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9 comments

  • If the residents of Martlesham had adopted the same attitude as NANT in the 1970's, there wouldn't have been a Martlesham Heath Village. We need new housing in this area if our young people are ever going to get the opportunity to own their own homes. The housing crisis is more about lack of supply than anything else, and people like NANT, who already have their own homes, just add to the misery for our young people.

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    Haystack

    Monday, August 11, 2014

  • And yet again we have opposing views from Amsterdam81. Haven’t you got anything better to do other than to continually write clueless nonsense?

    Report this comment

    David White

    Monday, August 11, 2014

  • This self interest group are happy to support a flood prevention scheme at Walderingfield while opposing anything that helps SCDC residents as a whole. The scheme proposed supports long term work opportunities, road improvements and new scholls , the cost of which any of the alternative schemes would require to be met from the public purse. The most important question that NANT will not answer is where does their money come from to support these legal battles. One can only assume the funding comes from the developers who wish to develop alternative sites around Kesgrave. The ball is in NANTs court to say if this is not the case. They have failed to do this so far.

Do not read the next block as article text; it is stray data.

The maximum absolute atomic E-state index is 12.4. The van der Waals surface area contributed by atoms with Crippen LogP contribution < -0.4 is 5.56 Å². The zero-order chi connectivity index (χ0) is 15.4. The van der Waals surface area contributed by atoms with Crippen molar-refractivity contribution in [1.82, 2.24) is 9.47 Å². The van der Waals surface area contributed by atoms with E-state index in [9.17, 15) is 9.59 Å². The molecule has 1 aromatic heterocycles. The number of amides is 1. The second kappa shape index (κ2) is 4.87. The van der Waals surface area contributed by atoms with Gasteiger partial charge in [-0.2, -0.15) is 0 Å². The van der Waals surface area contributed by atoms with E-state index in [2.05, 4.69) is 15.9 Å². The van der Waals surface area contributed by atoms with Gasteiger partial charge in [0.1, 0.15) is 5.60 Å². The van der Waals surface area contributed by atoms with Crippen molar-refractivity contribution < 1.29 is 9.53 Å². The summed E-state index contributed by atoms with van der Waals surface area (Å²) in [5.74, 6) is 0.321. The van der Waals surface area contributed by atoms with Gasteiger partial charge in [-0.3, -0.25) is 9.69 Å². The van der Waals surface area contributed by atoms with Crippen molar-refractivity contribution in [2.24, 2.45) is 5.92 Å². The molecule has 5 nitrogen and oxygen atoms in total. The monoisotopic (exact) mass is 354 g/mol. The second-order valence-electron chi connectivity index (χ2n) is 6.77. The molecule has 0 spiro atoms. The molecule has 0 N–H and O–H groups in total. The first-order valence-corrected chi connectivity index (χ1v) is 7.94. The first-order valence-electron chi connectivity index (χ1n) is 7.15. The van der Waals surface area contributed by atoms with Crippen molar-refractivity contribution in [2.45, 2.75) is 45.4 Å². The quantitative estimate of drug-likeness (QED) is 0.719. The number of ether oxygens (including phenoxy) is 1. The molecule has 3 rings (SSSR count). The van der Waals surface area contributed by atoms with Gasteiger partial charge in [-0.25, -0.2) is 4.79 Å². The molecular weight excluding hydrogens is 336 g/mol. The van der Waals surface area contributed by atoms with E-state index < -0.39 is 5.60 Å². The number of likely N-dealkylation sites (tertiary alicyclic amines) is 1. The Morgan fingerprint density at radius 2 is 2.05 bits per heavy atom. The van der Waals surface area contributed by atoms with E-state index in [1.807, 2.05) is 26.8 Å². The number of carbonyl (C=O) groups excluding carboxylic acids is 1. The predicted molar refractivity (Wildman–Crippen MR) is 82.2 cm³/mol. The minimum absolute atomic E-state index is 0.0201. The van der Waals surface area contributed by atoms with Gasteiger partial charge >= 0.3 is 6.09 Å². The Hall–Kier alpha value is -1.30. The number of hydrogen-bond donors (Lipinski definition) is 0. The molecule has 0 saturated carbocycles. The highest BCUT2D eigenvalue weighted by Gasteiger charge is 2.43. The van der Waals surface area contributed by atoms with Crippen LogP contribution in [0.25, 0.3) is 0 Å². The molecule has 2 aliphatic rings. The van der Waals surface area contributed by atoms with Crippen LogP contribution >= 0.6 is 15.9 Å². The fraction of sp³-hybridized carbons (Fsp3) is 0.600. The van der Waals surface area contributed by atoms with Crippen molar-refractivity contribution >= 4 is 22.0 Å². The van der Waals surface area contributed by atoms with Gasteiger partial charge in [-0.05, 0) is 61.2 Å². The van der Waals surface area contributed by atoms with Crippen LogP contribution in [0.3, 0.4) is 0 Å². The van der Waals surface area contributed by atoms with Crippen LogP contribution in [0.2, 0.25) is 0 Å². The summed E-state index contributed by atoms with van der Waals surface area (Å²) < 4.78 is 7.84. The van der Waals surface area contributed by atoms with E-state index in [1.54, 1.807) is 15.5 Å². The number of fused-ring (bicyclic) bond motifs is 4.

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    amsterdam81

    Saturday, August 9, 2014

  • Can my comments from yesterday now be published?

    Report this comment

    amsterdam81

    Saturday, August 9, 2014

  • Why only publish comments that support NANT?

    Report this comment

    amsterdam81

    Saturday, August 9, 2014

  • Strange how we aren't allowed to have allotments in that area due to the Council's Environmental team discovering rare "Acid grass", yet they are quite willing to allow it to be destroyed by building on it.

    Report this comment

    kevinwj

    Friday, August 8, 2014

  • This is giving me serious concern that there might be other 'reasons' why Mr Holdcroft does not want 'Local People' to have a say in extremely important decisions which will affect them for the rest of their lives !. Had the Council acted properly in the first place and with 'due process' then maybe all of this could have been avoided ?, however they conveniently forget that they are OUR Public Servants !, not the other way around !

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    freedomf

    Friday, August 8, 2014

  • Well done Janet and all behind NANT. The Council are incompetent.

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    David White

    Friday, August 8, 2014

  • How would this provide any jobs other than the short term jobs during construction? That doesn't benefit the local economy, so it's not part of the argument.

    Report this comment

    Tamara Knight

    Friday, August 8, 2014

The views expressed in the above comments do not necessarily reflect the views of this site